SPW — I would think as a buyer this show helps you do part of your job by winnowing down the prospect pool to a certain degree.
PINKSTON — It gives you more time to look at new stuff that’s out there, that’s key. One thing we have this year is the Innovation Stations and the Bright Ideas platform as well, you can look at the new things coming up as a buyer and it gives the grower-shipper a chance to tout those new things to buyers.
SPW – And of course there is a famous waiting list for new exhibitors at this show. Limiting that number is a major reason for the success of Southern Exposure. Does that give a buyer confidence to know as he comes to this show and walks that floor he’s dealing with the cream of the crop?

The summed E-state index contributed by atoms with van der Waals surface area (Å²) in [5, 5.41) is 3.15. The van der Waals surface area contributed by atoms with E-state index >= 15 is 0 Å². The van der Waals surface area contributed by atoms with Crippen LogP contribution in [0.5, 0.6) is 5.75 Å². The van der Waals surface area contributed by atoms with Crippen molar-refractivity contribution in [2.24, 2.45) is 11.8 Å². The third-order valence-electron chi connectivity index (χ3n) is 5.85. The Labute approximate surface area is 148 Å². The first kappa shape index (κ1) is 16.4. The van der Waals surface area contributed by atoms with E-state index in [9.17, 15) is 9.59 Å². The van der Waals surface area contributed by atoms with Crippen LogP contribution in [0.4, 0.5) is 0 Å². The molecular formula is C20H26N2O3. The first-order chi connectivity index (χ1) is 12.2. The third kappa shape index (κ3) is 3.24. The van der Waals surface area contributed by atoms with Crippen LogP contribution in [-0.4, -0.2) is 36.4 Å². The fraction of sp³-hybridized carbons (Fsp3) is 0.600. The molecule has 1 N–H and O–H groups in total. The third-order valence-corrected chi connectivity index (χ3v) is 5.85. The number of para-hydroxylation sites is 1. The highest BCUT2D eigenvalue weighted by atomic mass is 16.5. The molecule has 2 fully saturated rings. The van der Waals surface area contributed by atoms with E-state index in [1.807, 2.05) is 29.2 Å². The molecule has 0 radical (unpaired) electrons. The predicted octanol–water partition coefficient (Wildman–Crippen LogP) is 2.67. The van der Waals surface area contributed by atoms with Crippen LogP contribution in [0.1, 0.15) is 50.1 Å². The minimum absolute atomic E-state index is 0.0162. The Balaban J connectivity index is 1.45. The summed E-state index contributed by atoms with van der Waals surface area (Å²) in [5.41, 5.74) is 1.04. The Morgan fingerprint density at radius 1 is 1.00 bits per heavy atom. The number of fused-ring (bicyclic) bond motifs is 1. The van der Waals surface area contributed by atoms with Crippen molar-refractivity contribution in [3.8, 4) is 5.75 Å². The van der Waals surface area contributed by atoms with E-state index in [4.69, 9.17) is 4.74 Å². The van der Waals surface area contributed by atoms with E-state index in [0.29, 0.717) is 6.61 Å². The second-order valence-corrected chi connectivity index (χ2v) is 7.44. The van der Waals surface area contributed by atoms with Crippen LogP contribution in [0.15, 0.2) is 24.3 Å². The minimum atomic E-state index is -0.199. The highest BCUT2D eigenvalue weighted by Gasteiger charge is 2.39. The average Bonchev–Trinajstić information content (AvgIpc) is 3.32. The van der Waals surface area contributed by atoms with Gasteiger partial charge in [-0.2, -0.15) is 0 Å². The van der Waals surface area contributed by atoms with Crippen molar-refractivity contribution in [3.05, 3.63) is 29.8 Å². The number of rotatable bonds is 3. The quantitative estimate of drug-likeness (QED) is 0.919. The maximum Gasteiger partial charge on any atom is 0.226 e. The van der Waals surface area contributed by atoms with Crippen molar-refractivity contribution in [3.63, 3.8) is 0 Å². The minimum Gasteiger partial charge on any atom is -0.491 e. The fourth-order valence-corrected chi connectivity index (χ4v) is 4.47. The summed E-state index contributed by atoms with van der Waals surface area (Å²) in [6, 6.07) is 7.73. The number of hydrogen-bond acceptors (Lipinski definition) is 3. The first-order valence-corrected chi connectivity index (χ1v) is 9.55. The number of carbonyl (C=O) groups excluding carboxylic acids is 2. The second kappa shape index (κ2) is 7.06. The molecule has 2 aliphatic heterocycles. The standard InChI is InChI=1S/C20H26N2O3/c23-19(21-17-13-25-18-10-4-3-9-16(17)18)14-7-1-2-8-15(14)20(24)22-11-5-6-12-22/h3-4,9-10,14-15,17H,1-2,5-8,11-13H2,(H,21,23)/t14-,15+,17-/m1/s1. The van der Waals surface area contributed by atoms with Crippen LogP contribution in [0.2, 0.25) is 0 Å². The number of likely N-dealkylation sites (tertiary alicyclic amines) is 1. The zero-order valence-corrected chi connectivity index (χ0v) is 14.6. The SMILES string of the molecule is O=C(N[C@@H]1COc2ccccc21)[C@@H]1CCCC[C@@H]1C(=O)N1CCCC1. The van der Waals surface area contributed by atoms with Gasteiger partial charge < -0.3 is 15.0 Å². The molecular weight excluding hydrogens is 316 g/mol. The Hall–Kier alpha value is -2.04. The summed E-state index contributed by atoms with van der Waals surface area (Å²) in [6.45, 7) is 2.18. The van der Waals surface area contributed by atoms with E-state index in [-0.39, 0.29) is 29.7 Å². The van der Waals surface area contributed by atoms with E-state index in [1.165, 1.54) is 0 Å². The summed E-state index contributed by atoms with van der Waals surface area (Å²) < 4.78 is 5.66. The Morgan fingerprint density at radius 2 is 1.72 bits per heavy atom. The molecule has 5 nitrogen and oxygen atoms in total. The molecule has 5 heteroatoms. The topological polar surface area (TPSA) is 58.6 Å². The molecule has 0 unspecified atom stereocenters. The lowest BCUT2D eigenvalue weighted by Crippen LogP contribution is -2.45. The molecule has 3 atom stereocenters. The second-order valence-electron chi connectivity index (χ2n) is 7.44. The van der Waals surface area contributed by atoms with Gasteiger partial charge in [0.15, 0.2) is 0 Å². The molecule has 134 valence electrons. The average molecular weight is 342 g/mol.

PINKSTON — I think so, yeah. You have to be careful how you make that statement – there are a lot of great grower-shippers out there that are trying to get into the show and can’t just due to space. But the suppliers and the marketers that we have presenting are some of the best in the industry bar none and their ability to connect with the retail/foodservice group is even better because of the limited number of booths. The purpose of SEPC is to promote the consumption of produce in the Southeast through fellowship, cooperation and mutual interest among its members. That kind of nails it together right there. We’re all there for one purpose. It takes the grower-shippers and the buyers and sellers to get out there to make all that happen. And what a great place to make it happen. This year, being the 20th anniversary, we’re going to highlight farm-to-store experiences based on a new community-centric expo we’re setting up. It really shows that we’re there for one purpose, to make sure the experience at retail that will drive sales of fresh produce happens.